Chest versus head

Todd Fraser on 04-02-2010

So here's the patient - a young man is involved in a motor vehicle accident. He has significant pulmonary contusions and segmental lung collapse, and has a small haemopneumothorax. He is on 80% oxygen, PEEP 10 and to generate tidal volumes of 300mls, he has plateau pressures of 35cmH20. His CO2 is rising as a result. But his head is not normal either - he has diffuse axonal injury, punctate haemorrhages and a GCS of 5 pre-intubation. So what do you do? How do you manage these conflicting priorities?


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lei min wrote 02-28-2010 04:06:48 pm
Dry patient up may help a little bit

veerendra jagarlamudi wrote 03-09-2010 02:44:11 pm
is hfov an option here at all , bear with me if its a blunder though

Todd Fraser wrote 05-18-2010 04:40:22 pm
I've got no experience with HFOV - how effective is it at CO2 removal?

I think Ramon's suggestions are very interesting. If we can be sure that the blood flow to the effected brain tissue is adequate to maintain perfusion, does it really matter what the CO2 is?

But then, thats the problem isn't it. We still have only very crude estimates of the adequacy of blood flow, particularly to the injured regions.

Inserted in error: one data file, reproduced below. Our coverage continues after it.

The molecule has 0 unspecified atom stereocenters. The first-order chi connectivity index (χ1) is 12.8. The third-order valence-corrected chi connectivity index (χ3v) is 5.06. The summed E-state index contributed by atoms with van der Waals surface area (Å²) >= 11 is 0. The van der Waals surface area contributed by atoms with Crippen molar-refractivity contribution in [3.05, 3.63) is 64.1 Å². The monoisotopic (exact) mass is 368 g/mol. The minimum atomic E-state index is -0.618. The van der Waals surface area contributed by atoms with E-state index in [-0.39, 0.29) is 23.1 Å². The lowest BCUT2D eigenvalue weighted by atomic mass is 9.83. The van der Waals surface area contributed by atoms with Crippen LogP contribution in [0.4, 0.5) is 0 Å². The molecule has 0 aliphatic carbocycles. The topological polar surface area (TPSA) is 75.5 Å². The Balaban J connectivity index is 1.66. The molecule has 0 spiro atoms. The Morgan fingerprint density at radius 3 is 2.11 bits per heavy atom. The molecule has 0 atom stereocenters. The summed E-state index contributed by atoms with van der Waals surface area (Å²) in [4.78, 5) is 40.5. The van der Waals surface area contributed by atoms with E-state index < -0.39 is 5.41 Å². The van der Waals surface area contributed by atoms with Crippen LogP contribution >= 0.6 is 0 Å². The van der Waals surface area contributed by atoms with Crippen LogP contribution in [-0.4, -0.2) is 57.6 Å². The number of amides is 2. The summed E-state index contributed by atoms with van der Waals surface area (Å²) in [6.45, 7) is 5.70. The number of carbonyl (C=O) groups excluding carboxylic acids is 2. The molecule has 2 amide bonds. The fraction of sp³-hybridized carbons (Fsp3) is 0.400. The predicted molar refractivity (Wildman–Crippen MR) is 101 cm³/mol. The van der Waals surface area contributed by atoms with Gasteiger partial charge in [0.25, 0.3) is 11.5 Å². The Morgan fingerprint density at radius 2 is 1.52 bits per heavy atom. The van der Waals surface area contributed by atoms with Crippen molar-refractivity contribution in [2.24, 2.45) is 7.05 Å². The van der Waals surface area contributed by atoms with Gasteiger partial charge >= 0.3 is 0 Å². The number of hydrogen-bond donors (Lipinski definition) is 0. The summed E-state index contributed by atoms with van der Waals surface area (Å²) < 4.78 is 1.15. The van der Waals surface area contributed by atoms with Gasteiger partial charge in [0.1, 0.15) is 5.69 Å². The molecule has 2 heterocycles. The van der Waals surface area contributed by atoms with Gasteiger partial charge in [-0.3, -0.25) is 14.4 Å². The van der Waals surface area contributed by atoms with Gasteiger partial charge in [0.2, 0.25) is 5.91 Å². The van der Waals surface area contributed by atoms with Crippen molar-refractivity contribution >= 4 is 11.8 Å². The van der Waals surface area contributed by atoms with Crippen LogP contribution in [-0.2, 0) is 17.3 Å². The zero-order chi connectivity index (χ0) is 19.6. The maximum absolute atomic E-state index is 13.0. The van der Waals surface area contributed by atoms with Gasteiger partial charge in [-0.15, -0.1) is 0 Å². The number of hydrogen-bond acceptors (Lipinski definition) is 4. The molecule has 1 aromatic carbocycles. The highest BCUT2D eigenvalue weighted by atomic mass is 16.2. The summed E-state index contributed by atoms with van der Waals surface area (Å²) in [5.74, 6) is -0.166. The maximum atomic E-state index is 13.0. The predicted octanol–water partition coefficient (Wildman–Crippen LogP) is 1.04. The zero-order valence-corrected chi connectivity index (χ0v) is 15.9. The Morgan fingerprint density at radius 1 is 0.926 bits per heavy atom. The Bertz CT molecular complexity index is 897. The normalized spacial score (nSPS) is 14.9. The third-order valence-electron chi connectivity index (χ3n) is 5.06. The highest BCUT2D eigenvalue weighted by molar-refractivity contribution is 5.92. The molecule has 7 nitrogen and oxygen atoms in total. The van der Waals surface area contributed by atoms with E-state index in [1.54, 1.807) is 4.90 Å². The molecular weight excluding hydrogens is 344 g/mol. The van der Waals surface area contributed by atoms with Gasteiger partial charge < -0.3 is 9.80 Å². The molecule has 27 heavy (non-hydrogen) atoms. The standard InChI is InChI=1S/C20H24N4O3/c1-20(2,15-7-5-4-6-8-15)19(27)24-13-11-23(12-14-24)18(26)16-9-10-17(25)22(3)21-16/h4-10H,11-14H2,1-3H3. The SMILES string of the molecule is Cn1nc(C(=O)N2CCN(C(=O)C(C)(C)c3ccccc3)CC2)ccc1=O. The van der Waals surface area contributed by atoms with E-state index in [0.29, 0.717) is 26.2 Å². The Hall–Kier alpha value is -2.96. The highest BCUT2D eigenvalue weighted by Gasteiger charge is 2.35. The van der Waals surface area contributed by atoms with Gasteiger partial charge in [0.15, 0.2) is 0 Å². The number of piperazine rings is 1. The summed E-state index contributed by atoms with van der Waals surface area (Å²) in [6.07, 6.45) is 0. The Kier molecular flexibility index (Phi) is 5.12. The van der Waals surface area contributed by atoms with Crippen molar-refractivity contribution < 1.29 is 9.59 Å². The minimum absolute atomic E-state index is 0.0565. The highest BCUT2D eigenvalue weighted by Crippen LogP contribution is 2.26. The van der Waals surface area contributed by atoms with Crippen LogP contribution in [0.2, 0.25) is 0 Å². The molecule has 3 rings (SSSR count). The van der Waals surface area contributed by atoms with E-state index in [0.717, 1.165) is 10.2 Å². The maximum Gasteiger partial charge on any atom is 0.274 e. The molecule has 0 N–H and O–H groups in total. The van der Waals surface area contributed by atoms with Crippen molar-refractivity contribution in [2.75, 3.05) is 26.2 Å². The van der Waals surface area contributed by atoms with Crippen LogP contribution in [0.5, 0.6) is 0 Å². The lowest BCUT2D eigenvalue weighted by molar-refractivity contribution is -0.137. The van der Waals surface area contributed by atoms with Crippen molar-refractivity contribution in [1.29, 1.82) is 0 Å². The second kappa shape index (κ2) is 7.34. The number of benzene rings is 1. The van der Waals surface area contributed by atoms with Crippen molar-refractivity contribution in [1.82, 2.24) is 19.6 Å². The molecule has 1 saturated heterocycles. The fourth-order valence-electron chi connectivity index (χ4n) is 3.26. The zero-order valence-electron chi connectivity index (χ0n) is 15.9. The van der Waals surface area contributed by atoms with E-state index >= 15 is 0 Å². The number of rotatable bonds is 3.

Charlie Corke wrote 02-11-2010 12:51:03 am
I would think that the head has to take priority. I'd feel uncomfortable letting the CO2 rise too much.

What did you do - and how did it end up?

Todd Fraser wrote 02-15-2010 10:09:34 pm
Yes, I agree Charlie - you might make his lungs better and his head will never be the same again.

It makes me wonder though about other ways of tackling this - can you slow his metabolic rate? Eg panadol, beta blockers etc? Or cooling? Or even ECMO to remove the CO2 without killing his lungs?

Ramon Joel Seastres wrote 02-22-2010 04:05:25 pm
I think by inserting jugular bulb oximetry will assist
in regular monitoring and balancing cerebral metab
rate with acceptable reasonable pCO2 level. One
trauma small study reported used Pumpless Extracorporeal Lung a
al Lung assist device (less problems than pump-driven
ECMO) in severe THI with ARDS is promising.




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